EARLS, John Thomas

1st World War
Date of Birth
Date Attested
Attested at
Regina, Saskatchewan
Regimental Number
Date of Death
Age at Death
24 years 9 months
Biographical Summary

DIVISIONAL UNIT:        1st Canadian Infantry Division
                                             2nd Infantry Brigade
                                             8th Battalion  -  90th Rifles (Royal Winnipeg Rifles)
                                             Canadian Infantry Corps
SERVICE NO:                   105464
RESIDENCE:                    Bellcarres – Saskatchewan 
DATE OF BIRTH:            November 14, 1892
                                             Wroxeter – Howick Township – County of Huron - Ontario
DATE OF DEATH:           August 15, 1917                   24 years     9 months
MEMORIAL:                    Vimy Memorial – Vimy –
                                             Pas de Calais - France
PARENTS:                         Mr. Robert and Agnes Earls – Wroxeter – Ontario
SISTER:                              Mrs. M. Grainger – Bluevale - Ontario
KIN:                                    Miss. Margaret Earls – Wroxeter - Ontario
Occupation:                        Farmer                                  Religion:     Church of England
Enlistment:                         Regina – Saskatchewan – November 22, 1915
Enlistment Age:                 23 years

Private Earls departed from Canada on May 1, 1916 and arrived in Liverpool on May 7, 1916. On June 18th, he was drafted to the 8th Battalion and went overseas into France and joined his unit in the field on June 21, 1916.
Private Earls was killed in action while he was performing his duties with his unit while located near Loos.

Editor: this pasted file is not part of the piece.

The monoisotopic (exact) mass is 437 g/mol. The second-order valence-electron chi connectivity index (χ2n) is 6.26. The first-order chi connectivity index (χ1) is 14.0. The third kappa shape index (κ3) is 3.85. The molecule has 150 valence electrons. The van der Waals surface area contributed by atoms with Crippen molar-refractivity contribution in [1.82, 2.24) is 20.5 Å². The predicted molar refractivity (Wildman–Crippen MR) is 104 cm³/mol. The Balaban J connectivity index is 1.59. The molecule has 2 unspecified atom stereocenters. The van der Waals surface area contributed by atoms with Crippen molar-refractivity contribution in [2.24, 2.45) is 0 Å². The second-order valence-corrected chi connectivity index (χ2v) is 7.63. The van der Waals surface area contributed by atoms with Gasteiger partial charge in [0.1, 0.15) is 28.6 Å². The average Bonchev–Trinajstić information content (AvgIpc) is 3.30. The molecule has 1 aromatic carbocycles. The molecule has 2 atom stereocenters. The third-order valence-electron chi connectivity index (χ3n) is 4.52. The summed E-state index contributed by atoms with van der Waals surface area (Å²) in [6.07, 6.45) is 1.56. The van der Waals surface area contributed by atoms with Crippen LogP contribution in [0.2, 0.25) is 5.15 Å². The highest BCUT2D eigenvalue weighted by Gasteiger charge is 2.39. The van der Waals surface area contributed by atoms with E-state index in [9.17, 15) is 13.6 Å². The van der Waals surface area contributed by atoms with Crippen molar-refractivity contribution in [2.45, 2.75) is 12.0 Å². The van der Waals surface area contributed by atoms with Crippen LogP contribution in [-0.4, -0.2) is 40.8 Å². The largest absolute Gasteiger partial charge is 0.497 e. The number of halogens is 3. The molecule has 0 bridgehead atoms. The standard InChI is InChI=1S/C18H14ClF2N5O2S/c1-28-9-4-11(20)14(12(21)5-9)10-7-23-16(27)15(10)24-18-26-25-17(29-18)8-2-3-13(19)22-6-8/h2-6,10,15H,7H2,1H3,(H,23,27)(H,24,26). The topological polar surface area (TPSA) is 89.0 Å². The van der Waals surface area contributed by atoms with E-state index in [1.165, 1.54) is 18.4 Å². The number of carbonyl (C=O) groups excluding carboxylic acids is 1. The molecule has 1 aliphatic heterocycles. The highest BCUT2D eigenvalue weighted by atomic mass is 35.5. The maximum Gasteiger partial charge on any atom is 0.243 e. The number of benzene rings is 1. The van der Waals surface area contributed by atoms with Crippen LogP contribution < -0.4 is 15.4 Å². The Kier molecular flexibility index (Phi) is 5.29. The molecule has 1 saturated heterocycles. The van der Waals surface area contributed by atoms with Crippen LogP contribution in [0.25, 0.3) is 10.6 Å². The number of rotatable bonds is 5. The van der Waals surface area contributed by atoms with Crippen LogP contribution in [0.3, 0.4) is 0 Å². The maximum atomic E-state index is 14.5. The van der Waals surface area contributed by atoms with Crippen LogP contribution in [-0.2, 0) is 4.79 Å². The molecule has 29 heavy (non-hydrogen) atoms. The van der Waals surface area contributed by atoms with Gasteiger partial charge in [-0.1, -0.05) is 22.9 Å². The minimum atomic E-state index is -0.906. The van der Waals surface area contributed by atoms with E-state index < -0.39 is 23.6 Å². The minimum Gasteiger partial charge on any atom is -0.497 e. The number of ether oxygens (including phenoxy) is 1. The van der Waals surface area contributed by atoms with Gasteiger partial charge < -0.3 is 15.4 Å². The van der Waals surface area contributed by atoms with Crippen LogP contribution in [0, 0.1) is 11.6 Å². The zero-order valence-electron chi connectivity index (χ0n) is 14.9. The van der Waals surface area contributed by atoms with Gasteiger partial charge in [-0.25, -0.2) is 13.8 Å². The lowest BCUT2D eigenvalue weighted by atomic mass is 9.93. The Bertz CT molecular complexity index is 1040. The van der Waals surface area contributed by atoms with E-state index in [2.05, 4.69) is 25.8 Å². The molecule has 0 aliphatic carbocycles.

On August 14, each man was fitted with his assault equipment, such as wire cutters, Adams attachement and extra rations. All Companies were clear of Les Brebie by 10 pm and moved to the fitting dump to load up with bombs, rifle grenades and sandbags.
“A” & “D” Companies were assigned to take the Green Objective and were assembled by 2:30 am with “B” & “C” Companies moved to their assault positions directly behind the 5th Battalion by 3:15 am. During the night it had rained heavily but at Zero hour which was 4:25 am the weather was fair and dawn was breaking. At 5:45 am “A” & “D” found that the Division barrage was too high, playing on the Red Line on the left of the 8th Battalion and the 7th Battalion on the right and between them was 500 yards of the Red Line that had not been touched. All available men were formed to assault the Red Line and the Green Objective at 6 am. They had, however, at this point been subject to enemy machine-gun fire from the right and front and it was found there was not enough push to take the Green Objective. The Green Line was occupied by a few posts but they were destroyed by our guns. At 4 pm, a barrage came down on Negro Trench, lifting at 4:05 pm but this barrage was so accurate and devastating that the Germans fled both Negro and Hercules Trenches for safer ground. During the day the infantry had been moving from shell hole to shell hole as they advanced and were under constant enemy fire from all areas. The enemy artillery barrage began at 4:27 am and lasted the majority of the day with much intensity in their barrage during the early afternoon hours. The infantry was also subject to fierce enemy fire from batteries to the east that consisted of 5.9s, 4.1s and 77 mms.
Prior to the attack the Brigade numbered 114 officers and 3,256 other ranks. At the end of the day 249 men had died, 1,177 wounded, 225 missing for a total of 1,651 casualties or a 49% casualty rate 
The 8th Battalion began with 720 officers and men of which 400 were killed, wounded or missing for a 56% casualty rate.